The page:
The parents are interviewed in the first session, and therapists use the information gathered to tailor subsequent sessions in order to best address specific issues affecting the family. The second and third sessions are used to observe the child and parent as they complete activities together. These sessions are videotaped and analyzed using the Marschak Interaction Method (MIM), a structured procedure used to evaluate the bond between two individuals and reveal relationship strengths and weaknesses. During the fourth session, therapists and parents come together to discuss their findings from the two previous sessions and develop a specific treatment plan. In the fifth session, therapists typically demonstrate the activities to be used in treatment, the purpose of the activities, possible reactions the child may have, and encourage thoughts or other reactions from the parents.
Sessions 6-25 involve standard Theraplay games, interactions, and activities—each of which is based on the model’s four fundamental dimensions for a positive parent-child relationship. After every three sessions with the family, a fourth session is scheduled without the child. This session allows the therapists and parents to review treatment goals and the progress that has been made. Homework assignments may be given between sessions. Theraplay has been proven to be a beneficial and effective approach for treating young people who are experiencing or have been affected by a range of issues and challenges.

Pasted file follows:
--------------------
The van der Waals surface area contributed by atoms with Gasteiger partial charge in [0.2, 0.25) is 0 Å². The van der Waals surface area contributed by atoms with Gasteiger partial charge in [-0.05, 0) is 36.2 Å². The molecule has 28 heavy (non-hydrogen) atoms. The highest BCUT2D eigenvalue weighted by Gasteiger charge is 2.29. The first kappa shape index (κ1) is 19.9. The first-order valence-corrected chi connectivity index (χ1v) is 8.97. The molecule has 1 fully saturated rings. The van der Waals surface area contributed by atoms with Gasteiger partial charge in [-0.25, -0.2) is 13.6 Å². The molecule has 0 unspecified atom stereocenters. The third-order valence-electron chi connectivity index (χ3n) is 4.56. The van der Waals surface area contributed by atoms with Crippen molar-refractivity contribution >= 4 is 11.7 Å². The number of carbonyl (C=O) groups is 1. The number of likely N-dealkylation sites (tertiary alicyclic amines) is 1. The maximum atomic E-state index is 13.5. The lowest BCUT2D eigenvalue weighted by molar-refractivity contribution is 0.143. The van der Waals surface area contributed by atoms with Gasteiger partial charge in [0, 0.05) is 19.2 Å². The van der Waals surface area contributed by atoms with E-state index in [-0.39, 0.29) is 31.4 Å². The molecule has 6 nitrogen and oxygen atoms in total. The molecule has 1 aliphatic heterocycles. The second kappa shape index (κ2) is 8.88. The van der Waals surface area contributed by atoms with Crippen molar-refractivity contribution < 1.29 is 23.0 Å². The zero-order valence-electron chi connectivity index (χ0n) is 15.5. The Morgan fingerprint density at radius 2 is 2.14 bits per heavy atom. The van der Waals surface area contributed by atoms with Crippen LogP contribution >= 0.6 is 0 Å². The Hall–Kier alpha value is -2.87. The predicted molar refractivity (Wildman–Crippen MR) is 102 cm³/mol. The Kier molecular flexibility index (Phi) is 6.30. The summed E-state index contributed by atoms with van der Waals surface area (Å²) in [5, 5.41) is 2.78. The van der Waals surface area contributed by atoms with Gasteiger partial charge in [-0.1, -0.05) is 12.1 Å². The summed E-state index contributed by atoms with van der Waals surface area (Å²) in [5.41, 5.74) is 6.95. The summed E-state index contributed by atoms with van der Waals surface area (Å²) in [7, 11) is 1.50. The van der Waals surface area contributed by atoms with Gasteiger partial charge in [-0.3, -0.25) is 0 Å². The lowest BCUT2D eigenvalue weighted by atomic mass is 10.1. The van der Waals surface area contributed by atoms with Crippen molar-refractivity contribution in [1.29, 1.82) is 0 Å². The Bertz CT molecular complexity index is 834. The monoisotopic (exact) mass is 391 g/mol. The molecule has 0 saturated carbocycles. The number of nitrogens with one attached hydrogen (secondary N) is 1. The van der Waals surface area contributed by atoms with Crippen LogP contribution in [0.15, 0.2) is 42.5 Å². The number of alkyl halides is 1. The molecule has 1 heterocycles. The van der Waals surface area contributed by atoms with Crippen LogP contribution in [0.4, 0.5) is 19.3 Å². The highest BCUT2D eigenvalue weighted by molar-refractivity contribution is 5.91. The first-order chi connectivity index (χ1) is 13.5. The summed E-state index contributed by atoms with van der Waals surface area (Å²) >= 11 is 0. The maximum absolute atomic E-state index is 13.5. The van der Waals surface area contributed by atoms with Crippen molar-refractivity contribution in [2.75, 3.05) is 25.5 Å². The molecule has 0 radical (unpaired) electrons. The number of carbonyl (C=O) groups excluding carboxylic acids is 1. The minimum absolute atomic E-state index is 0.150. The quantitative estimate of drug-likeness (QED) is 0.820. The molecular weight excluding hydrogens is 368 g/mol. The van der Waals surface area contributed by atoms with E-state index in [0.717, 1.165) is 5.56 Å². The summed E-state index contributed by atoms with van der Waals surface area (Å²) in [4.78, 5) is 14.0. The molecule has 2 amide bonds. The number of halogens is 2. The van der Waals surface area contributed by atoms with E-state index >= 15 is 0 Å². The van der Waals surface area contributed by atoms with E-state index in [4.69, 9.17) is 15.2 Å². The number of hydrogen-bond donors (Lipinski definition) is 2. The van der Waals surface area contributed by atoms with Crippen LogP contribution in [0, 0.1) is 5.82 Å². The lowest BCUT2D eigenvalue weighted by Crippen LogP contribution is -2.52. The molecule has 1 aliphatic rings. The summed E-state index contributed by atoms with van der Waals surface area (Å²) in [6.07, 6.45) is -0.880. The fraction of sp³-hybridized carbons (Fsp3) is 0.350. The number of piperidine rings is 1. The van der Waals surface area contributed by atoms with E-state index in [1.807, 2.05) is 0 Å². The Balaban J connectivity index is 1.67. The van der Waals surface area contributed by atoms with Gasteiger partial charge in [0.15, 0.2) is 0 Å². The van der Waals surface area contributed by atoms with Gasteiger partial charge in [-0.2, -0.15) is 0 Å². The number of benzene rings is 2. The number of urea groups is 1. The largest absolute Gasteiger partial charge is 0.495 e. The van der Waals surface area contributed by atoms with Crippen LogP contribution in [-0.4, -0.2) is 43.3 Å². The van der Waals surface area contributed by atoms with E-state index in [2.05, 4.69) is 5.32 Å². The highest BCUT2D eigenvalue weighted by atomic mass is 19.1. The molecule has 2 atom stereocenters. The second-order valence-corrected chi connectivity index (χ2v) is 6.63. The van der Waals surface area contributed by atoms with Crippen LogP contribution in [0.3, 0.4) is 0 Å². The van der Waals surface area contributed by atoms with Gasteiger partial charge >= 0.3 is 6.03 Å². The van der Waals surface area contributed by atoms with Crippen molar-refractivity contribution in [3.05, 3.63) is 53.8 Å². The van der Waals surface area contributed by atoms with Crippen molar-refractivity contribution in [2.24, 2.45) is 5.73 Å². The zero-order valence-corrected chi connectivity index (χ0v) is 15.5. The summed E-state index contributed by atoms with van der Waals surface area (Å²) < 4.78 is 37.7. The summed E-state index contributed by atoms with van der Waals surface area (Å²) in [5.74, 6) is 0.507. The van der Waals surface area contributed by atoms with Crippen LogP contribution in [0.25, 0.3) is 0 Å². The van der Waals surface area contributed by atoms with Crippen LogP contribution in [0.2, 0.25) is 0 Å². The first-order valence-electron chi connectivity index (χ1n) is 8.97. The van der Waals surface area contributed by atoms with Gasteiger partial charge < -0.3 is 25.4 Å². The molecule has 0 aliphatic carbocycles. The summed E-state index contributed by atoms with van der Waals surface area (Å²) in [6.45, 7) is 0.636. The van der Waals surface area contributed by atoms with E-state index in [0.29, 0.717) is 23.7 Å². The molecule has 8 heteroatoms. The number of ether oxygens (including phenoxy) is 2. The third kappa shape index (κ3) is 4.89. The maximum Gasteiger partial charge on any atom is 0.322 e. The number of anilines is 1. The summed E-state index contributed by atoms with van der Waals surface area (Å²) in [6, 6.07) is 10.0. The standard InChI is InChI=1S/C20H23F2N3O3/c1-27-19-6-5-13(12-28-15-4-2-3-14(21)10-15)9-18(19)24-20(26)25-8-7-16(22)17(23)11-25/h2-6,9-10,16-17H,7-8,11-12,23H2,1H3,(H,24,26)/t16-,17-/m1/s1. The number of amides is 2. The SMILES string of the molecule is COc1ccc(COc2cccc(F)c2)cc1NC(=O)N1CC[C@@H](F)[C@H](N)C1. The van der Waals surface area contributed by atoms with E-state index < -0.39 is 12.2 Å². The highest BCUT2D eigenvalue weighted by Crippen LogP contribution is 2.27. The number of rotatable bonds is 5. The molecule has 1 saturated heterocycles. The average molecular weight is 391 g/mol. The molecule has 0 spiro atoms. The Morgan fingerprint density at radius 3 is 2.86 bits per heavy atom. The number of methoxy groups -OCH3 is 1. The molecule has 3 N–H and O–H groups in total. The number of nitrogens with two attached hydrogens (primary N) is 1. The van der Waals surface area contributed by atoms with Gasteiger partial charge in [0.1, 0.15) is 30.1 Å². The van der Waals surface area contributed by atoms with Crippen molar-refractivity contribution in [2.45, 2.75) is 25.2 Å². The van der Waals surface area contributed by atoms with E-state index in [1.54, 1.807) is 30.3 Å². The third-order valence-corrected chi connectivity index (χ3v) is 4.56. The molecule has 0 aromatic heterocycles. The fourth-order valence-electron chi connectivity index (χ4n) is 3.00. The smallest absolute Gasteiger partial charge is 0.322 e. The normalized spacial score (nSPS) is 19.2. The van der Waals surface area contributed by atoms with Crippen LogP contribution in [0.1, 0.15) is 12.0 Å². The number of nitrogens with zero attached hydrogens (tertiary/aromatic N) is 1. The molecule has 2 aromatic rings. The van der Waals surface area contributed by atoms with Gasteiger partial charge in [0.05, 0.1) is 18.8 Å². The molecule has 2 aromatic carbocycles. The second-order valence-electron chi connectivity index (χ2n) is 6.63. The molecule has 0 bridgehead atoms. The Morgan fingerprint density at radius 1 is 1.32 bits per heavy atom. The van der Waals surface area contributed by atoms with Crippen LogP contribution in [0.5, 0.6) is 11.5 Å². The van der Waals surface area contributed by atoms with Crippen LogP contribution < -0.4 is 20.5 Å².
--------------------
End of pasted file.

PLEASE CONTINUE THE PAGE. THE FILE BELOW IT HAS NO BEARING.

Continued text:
Theraplay treatment typically lasts from 18-26 weeks, but depending on a family's needs, treatment period may continue for 9-18 months. In the last treatment session the parent-child relationship is typically reevaluated, and recommendations are made for future treatment. Four follow-up visits, which take place over the course of a year, are typically scheduled.
Theraplay has been proven to be a beneficial and effective approach for treating young people who are experiencing or have been affected by a range of issues and challenges. While services are typically offered to one family at a time in order to build trust, engagement, and attachment, Theraplay can be adapted to be effectively delivered to multiple families in a group setting. Theraplay sessions can be conducted in a variety of settings—outpatient clinics, schools, foster care, adoptive homes, hospitals, community agencies, or residential care facilities.
When children experience severe or chronic concerns, they may receive treatment at a slower pace or over a longer period of time.
Theraplay has been used to help children with diagnosable concerns—oppositional and defiant behavior (ODD), posttraumatic stress, and attachment issues, among others—as well as behavioral and emotional issues that are not typically diagnosed—shyness, fearfulness, and withdrawal, for example. This approach can also address communication issues, social issues, developmental delays, grief and loss, and foster care and adoption issues.
Also addressed in Theraplay are parenting concerns and other caregiver issues, particularly those occurring when the parent experiences behavioral or relationship challenges with the child.